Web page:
Ponderation: Duke Ellington's transcendence.


The other day a generous person was telling me about transcendence – the move past anger, pain, grief, to a universal plane. The topic raised thoughts of Duke Ellington, whose 118th birthday was April 29.

In the early 1940s, Ellington wrought the long suite "Black, Brown and Beige," whose "Work Song" and "Come Sunday" remain its most enduring segments. Introducing the suite at Carnegie Hall in 1943, Ellington described the two songs' themes -- slave labor and spirituality -- as "closely related." A consideration of suffering, in other words, implies the ways people transcend pain, and Ellington went on to demonstrate some of them, including worship, song, dance and an idealistic call to arms.

Contemporary critics, complaining that Ellington somehow lacked the necessities to attempt an ambitious project such as "Black, Brown and Beige," came off as ignorant. Ellington and his right-hand orchestrator, Billy Strayhorn, in fact embodied the ideal artists to treat their complex subject matter, Ellington with his long experience as a bandleader, and Strayhorn with his deep knowledge of classical and modernist theory -- not to mention their qualifications as representatives of suffering underclasses, both being black and Strayhorn being gay.

Since Ellington strove to unite, he did not dwell on accusation. Joy and beauty dominated "Black, Brown and Beige," with the forced labor of "Work Song" painted in colors of dignity and triumph, and the desperate prayers of "Come Sunday" in colors of yearning elegance, especially via alto saxist Johnny Hodges' exquisite stretching of the "Come Sunday" melody. Musical harmony served better than words to mix diverse elements such as slaves, immigrants and overseers, and Strayhorn, as always, used the sensual palette of the Ellington orchestra to juxtapose dissonant notes in ways that thrilled rather than jarred.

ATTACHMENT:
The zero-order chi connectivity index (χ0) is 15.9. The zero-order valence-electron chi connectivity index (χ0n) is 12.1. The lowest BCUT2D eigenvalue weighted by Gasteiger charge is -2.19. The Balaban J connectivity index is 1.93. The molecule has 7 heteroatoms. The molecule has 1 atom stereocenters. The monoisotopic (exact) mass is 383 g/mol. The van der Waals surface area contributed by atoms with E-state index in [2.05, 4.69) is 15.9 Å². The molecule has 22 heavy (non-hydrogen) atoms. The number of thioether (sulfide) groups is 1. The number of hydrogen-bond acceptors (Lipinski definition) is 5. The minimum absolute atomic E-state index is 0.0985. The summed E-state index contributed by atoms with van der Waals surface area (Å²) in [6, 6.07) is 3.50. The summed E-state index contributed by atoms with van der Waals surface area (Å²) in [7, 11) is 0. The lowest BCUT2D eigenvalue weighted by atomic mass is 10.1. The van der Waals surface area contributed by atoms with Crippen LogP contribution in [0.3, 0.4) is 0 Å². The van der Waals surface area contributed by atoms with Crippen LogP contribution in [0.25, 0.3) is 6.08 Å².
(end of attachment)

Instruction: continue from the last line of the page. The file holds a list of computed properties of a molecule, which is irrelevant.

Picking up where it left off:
Which doesn't mean the arrangements masked the underlying cultural dissonance, if you were awake to it. I even got a rude awakening one recent night. Listening on headphones to parts of "B, B & B" and other mid-'40s Ellington studio recordings, I accidentally set my overcomplicated amplifier to a "3-D" mode. The result delivered a jolt – the spacious harmonies not only got squashed like inmates in my cranial box, they got reshuffled by artificial reverberations that overhyped Strayhorn's subtle atonalities.

For a while, I got off on the violence. Then I flicked the switch and realized I was not transcending. I had been listening to manipulative technology, not to Duke; listening to anger, which I can use but don't want to keep. Listening, really, to myself.

* * *

Highly recommended on YouTube: the only complete (though not high fidelity) recording of "Black, Brown and Beige," contained within "The Duke Ellington Carnegie Hall Concerts 1943." Don't skip Ellington's circumspect yet telling verbal introductions.